After professionally cooking for almost 38 years, Gail W. Allen decided to publish the recipes for jam and condiments that she learned at her grandfather’s knee. Allen has some intriguing ideas for flavor combinations in her cookbook, but the cookbook itself is so fraught with problems that it would be difficult for readers to use in any practical way.
The author, who is Australian, writes her recipes using only metrics, which will immediately limit her readership. (Apparently Mount Vernon is a place in Western Australia, although the author never references it in her book.)
More importantly, however, her recipe instructions are imprecise, an especially troubling issue in a collection of recipes that require careful handling (sterilizing jars, for example) and storage to avoid contamination. Although some of the recipes are clearer than others, there are many baffling entries, such as her Apple Jam, which calls for the ingredients: “Grand smith apples” and “lemon juice and seized.” The instructions say: “…stir on a hot fire until jam sets when tested. Cool a little and pour into warm sterilized jars and seal tightly. Storing in the fridge. Only make small batch as it dose [sic] keep for more than one day.”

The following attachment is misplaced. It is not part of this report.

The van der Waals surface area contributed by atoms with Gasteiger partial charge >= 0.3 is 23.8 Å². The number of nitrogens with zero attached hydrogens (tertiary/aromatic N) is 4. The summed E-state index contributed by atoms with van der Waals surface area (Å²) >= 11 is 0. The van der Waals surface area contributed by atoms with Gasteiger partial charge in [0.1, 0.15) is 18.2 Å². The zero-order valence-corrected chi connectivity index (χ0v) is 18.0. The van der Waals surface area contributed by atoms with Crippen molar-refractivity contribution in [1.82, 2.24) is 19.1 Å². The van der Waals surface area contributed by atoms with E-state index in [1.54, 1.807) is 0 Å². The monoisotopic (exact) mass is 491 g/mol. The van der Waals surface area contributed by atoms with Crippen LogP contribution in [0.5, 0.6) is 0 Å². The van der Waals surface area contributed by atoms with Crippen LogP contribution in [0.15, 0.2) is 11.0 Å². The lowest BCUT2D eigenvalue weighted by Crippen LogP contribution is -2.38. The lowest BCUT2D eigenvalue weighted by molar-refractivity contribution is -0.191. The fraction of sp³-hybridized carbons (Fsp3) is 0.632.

As illustrated by the former sentence, there are so many typos, misspellings and incoherent sentences that it would be difficult to follow, let alone trust her recipes.
Clearly Allen is excited about sharing her recipes, but this cookbook is too much work for the reader to decipher. She would have been better served to put her recipes on simmer and hire a copy editor in order to make the cookbook more reader friendly.
Also available as an ebook.